In English, many things are named after a particular country – but have you ever wondered what those things are called in those countries?
1(daybreak)madrugada femeninoamanecer masculinobefore daylight — antes de que amanezca
- The man and the woman work on it from daylight to dusk.
- They worked from daylight to dusk to get it all ready.
- I definitely wanted the animal out of my driveway before daylight and the Monday morning carpool.
- It was daylight before Dusty had returned.
- But as daylight broke, Mr Grogan was returned victorious.
- The daylight creeping up on night just outside my window would be the last of anything I saw out that window.
- The next morning at first daylight we prepared the cars, we packed our bags, we got ready to leave the hotel.
- It wasn't until daylight this morning, I found that a window in my front door had been badly cracked.
- As it was, the darkness of night was beginning to give way to the gloaming before daylight.
- I returned to the same spot at daylight and resumed where I left off.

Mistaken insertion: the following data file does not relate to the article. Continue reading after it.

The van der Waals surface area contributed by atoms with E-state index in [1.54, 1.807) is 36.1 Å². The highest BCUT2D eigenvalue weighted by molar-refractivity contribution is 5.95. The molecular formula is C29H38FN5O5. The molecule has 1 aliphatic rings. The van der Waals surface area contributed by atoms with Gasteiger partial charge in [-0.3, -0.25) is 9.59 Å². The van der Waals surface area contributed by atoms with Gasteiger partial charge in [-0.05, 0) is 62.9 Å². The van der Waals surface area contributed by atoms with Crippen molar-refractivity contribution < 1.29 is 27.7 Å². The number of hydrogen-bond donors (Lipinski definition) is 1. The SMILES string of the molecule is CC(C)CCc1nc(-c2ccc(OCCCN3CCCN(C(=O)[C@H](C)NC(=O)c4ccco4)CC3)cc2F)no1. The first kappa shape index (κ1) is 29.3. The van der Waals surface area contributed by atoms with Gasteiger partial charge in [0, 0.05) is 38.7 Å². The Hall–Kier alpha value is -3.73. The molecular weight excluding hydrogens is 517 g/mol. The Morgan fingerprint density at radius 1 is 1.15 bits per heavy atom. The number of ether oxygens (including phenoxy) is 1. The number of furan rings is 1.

- Just after midway between midnight and daylight, Aver left the house.
- Before daylight Peter had returned to the scene of his crime and picked up where he had left off teaching.
- Night passed and daylight began to creep over the horizon; the chirping of wild birds woke me.
2(daytime)(attack/raid) (before noun) diurnoit is still daylight — todavía es de día
3(light of day)luz (del día) femeninowe must bring this matter into the daylight — debemos sacar este asunto a la luz
- to see daylight — (have end in sight) vislumbrar el final
English has borrowed many of the following foreign expressions of parting, so you’ve probably encountered some of these ways to say goodbye in other languages.
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